“A couple things stand out,” he says. “Finding good friends for them to enjoy and do things with. In some areas, you have to be quite protective in finding social activities outside of the home and interaction.” As his children have gotten older, a more recent issue has been thinking about how they can experience a fulfilling life after Stevenson and his wife are unable to care for them. “It’s not easy to identify places you feel good about,” says Stevenson, who has just begun this process of searching for living arrangements for his adult children.

Support, soccer and swimming

The challenges are made easier by the support Stevenson and his family have found within their church and community. “The most important thing is to have a strong support network,” he says. The Stevensons are still active in their church, and their children have been frequent participants in Chapel Hill’s Rainbow Soccer program, which encourages non-competitive play for kids of all ages and skill levels. The family enjoys a wide variety of outdoor activities, from swimming at the community pools and going to the beach to camping and traveling outside of North Carolina. “There are lots of outdoor activities that are accessible to kids with and without special needs,” says Stevenson.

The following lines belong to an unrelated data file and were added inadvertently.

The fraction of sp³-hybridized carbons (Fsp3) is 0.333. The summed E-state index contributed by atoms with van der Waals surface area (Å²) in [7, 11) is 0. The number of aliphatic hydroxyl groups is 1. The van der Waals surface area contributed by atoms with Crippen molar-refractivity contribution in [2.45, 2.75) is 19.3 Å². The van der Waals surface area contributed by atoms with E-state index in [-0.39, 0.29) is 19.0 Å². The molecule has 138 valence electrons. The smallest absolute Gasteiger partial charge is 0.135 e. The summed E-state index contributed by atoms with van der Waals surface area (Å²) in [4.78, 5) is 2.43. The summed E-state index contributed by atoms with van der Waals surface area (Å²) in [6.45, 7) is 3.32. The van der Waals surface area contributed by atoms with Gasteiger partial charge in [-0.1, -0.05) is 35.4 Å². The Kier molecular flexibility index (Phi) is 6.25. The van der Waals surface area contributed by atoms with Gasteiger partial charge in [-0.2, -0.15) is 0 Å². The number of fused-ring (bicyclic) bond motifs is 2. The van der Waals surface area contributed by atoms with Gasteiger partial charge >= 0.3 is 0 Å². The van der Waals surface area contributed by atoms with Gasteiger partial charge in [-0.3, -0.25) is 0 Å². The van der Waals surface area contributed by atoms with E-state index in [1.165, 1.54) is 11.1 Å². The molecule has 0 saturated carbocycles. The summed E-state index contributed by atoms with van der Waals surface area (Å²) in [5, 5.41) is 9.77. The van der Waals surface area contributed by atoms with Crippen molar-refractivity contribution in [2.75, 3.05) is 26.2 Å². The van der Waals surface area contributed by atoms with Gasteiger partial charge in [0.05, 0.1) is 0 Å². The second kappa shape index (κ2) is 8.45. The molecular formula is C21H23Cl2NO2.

While Stevenson wouldn’t discourage other couples from adopting children with special needs, he does not suggest that they adopt a special needs child as a “second best” approach if they are unable to find a healthy infant to adopt. “It’s better if you can go into it with some enthusiasm for what you’re doing and the feeling that this is what you want to do with your life,” he says. “For us, it’s been a very rewarding experience … appreciating in different ways people who don’t fit into the mainstream.”

In fact, Stevenson says his children without special needs have gained an increased sensitivity for people with differences and adjusted well to the addition of siblings with physical and mental disabilities to their family.

Fostering love for a lifetime

Tamika Williams, adoption supervisor with the Durham County Department of Social Services (DSS) Child Placement & Supportive Services (CPSS) appreciates Stevenson’s approach to adopting children with special needs.